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‘I’ll never hold another rifle or gun in my hand again’: Vietnam War veteran Peter Handy on the meaning of Anzac Day
Reaching out to veterans: Peter Handy is the president of the Veterans Support Centre. Photo: Mark Bowling
 

‘I’ll never hold another rifle or gun in my hand again’: Vietnam War veteran Peter Handy on the meaning of Anzac Day

Veterans Support Centre president Peter Handy

Reaching out to veterans: Peter Handy is the president of the Veterans Support Centre. Photo: Mark Bowling

PETER Handy finds nothing glorious about war.

His lips tighten and a tear forms when asked what Anzac Day means for him.

“It brings out every emotion,” Mr Handy, 67, recalling his own national service years spent with the 8th Field Ambulance during the Vietnam War, said.

As president of the Veterans Support Centre Queensland at Nerang, he is passionate about helping returned service personnel adjust to civilian life – just as others have helped him.

Mr Handy lost comrades, was disillusioned when he left the army and years later suffered post-traumatic stress disorder.

Raised in inner-city Brisbane, attending Marist Brothers Rosalie and even serving as an altar boy, Mr Handy enlisted as a 19-year-old private in the Australian army.

By 21 he was flying on helicopter medevac missions out of Nui Dat retrieving the wounded from jungle battlefields.

“I thought if I was a medic I could help people,” Mr Handy said.

“I soon found out we had our hands tied behind our backs.

“We weren’t there to win a war; we were just there to go through the procedure.

“I found that after a few months in those conditions you became mentally affected – you go troppo. People just did stupid things.

“I went troppo. I didn’t know anyone in our unit who wasn’t.”

The primary task of 8th Field Ambulance was to assist Australian battalions in battle, when their own medics were not available.

Mr Handy and his fellow medics did the “dust-offs” – medical evacuations from the field, sometimes flying with both United States and Australian airforce crews.

“The Americans flew with a big red cross on their medevac choppers. The Australians didn’t have crosses; instead they had guns,” he said.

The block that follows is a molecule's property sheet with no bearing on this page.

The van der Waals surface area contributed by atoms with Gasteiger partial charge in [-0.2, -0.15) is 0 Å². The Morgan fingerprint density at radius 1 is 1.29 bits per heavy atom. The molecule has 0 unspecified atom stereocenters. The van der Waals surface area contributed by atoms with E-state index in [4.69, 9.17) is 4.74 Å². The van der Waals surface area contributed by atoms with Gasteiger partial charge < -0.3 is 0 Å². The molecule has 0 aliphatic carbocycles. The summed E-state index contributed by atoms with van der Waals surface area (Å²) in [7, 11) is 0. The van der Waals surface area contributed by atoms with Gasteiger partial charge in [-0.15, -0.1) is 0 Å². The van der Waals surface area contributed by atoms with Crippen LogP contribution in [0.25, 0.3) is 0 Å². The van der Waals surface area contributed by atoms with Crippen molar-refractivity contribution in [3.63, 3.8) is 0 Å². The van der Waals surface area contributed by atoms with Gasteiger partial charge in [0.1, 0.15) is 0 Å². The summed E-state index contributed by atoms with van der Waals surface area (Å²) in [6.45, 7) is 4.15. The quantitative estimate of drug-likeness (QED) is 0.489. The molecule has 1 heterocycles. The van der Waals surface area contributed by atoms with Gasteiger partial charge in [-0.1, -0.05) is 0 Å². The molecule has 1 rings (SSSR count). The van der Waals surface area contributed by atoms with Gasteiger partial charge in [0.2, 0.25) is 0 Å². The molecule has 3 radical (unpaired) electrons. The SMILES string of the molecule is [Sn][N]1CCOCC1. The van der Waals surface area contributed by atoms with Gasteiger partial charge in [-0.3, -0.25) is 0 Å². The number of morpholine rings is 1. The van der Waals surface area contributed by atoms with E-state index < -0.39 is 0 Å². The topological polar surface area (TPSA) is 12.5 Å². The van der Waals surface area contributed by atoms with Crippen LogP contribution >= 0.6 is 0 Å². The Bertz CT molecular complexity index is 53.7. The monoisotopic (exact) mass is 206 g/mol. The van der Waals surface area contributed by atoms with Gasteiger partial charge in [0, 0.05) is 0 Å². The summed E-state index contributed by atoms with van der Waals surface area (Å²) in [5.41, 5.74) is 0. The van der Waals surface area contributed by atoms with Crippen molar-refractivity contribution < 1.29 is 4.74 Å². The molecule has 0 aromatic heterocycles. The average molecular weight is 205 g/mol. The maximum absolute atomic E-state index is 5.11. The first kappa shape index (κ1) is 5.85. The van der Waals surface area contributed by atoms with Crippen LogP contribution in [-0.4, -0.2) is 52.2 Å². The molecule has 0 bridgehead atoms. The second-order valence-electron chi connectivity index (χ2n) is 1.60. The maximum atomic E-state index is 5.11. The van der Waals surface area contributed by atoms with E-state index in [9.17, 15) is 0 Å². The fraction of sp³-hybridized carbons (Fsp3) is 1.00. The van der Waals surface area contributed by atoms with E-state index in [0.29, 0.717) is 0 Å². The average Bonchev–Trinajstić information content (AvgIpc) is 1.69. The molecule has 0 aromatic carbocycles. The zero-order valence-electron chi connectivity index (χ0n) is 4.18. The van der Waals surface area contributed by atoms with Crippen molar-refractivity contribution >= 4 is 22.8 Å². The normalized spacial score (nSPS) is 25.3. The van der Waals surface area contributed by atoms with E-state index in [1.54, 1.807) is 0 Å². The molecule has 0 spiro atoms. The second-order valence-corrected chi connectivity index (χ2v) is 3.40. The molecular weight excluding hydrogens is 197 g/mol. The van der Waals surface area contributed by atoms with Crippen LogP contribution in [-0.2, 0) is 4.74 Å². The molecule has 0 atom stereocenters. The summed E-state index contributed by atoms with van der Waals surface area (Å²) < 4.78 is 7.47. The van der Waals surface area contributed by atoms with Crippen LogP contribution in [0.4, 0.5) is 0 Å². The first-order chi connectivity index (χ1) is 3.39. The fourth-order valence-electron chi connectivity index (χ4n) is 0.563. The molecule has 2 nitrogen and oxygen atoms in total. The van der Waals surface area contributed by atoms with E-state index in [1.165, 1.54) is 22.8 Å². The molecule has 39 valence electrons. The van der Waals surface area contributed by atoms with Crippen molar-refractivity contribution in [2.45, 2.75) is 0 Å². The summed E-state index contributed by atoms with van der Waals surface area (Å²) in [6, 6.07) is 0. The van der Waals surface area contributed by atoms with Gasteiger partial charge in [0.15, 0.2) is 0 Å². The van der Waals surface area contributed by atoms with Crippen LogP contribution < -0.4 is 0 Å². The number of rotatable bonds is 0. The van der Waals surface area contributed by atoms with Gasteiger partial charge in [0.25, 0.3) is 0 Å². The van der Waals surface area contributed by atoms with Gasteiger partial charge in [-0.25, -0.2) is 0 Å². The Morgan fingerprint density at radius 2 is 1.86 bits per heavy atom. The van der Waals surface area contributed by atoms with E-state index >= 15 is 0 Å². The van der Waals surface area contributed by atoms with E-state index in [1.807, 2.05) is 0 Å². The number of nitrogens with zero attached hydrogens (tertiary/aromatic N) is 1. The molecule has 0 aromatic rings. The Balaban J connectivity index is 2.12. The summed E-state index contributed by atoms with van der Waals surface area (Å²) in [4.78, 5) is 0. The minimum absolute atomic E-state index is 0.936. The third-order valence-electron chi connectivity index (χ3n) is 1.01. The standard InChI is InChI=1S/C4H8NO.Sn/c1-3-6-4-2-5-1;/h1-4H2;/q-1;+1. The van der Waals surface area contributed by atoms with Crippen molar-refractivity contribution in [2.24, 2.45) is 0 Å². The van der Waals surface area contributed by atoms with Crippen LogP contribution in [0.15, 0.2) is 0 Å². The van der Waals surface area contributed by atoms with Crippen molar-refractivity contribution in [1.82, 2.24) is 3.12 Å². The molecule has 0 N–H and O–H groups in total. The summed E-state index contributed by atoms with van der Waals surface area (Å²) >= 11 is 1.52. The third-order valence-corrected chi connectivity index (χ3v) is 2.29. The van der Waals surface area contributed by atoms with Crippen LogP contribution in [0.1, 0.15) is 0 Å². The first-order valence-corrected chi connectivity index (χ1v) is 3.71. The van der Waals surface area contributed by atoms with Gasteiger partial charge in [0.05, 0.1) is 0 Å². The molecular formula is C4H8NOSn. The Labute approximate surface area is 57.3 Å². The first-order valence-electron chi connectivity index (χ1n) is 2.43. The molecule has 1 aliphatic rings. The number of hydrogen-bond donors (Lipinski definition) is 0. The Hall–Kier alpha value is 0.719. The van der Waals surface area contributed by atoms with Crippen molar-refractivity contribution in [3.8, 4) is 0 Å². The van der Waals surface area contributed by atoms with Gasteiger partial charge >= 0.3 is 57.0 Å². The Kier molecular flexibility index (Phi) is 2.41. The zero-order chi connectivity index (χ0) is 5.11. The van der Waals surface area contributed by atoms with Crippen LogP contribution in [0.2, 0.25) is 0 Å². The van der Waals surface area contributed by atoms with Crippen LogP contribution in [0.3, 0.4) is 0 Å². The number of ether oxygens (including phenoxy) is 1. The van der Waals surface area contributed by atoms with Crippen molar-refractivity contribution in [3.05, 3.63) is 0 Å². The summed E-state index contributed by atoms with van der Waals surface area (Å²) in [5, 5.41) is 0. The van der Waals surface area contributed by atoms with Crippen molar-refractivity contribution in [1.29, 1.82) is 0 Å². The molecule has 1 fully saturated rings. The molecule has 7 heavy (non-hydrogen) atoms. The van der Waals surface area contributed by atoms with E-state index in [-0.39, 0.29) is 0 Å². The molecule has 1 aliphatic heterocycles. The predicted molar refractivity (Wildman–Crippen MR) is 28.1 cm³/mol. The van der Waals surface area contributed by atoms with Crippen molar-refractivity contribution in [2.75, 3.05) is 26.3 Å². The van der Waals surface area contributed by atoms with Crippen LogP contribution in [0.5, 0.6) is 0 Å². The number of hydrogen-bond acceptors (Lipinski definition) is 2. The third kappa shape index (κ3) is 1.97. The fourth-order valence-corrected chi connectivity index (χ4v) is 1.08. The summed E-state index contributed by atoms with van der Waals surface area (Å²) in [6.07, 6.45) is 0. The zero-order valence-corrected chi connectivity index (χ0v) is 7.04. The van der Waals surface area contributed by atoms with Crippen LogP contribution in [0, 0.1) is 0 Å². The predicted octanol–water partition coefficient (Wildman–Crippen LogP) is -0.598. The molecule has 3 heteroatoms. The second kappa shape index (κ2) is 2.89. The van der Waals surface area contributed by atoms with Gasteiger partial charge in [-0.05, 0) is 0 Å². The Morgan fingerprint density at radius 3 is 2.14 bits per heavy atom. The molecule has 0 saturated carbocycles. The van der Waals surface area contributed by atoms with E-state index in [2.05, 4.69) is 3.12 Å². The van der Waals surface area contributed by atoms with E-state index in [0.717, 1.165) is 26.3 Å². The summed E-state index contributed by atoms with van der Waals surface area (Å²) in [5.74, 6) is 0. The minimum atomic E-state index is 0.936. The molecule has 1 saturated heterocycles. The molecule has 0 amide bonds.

“They (the Australian military) didn’t put any faith that a cross on the side of the chopper would stop bullets.

“I formed the opinion the safer choppers were the US  choppers. They took far less fire.

“Spiritualism is understanding and treating each other as brothers. I think we realise now the Viet Cong were a caring, considerate people.”

Horrific moments of war are etched in Mr Handy’s memory.

One is the death of a fellow medic during a “dust-off” medical evacuation.

As a helicopter hovered above ground the enemy opened fire.

The crew jumped for cover, but the young Australian medic became pinned under the helicopter as it burst into flames and rolled on top of him.

“He was a young bloke, married and his wife had just given birth,” Mr Handy said of the tragedy. He remembers the date – April 17, 1971.

“The real sufferers of war are the families. They are the forgotten ones,” he said.

Mr Handy said there was little reward for service after the publicly unpopular Vietnam War.

He remembers being flown home to Australia at night to avoid protesters, and on discharge from the army, his first act was to rip up his uniform and throw it away.

“Being away from 18 to 21 – it’s a lifetime. All your mates have been out doing other things … you come back and find yourself as a stranger,” Mr Handy said.

“I’ll never hold another rifle or gun in my hand again.”

Mr Handy said he tried to settle into a “normal” life.

He met Marilyn, his wife, started a family and built a successful career in Queensland Health, managing hospitals around Queensland.

But years later, when he was in his 40s, something triggered a breakdown.

“When I came back, I felt reasonably right … until the death of my father,” Mr Handy said.

His short-term memory collapsed and he became a recluse.

“I wasn’t game to go outside because my memory was so poor I couldn’t even remember the name of the street I lived in,” he said.

Eventually, unable to work, Mr Handy was forced to retire from the public service on medical grounds.

“Finally one day the phone rang, it was the RSL (Returned Services League), and I got to see a psychiatrist, and I’ve been going to see that same psychiatrist at least on a monthly basis ever since,” he said. “I’ve certainly improved a great deal, but every bit of improvement is so slight.”

It has been more than a dozen years since Mr Handy was first treated for PTSD. He said he knew there were many veterans facing the same diagnosis.

“It’s probably why I am here today,” he said of his role as president of the Veterans Support Group Queensland, with premises at Nerang including a large workshop and vegetable gardens, and which offers professional advice and assistance for about 300 members.

“I’m now capable of giving something back.”

Veterans Support Group Queensland was founded by the Vietnam Veterans Federation.

It aims to connect with younger ex-service people including those who served in Iraq, Afghanistan, East Timor and other peacekeeping operations.

Mr Handy said there was a need to support veterans and their families, and he encouraged them to seek help if they needed it.

“It’s like anything – you’ve got to seek help to be helped,” he said.

He said the Veteran Care Association, particularly with it’s Timor Awakening program – run by Catholic Deacon Gary Stone – offered an outstanding holistic healing approach for veterans.

Contact Veterans Support Group Queensland on (07) 5502 2836 or email admin@vietnamveterans.net.au

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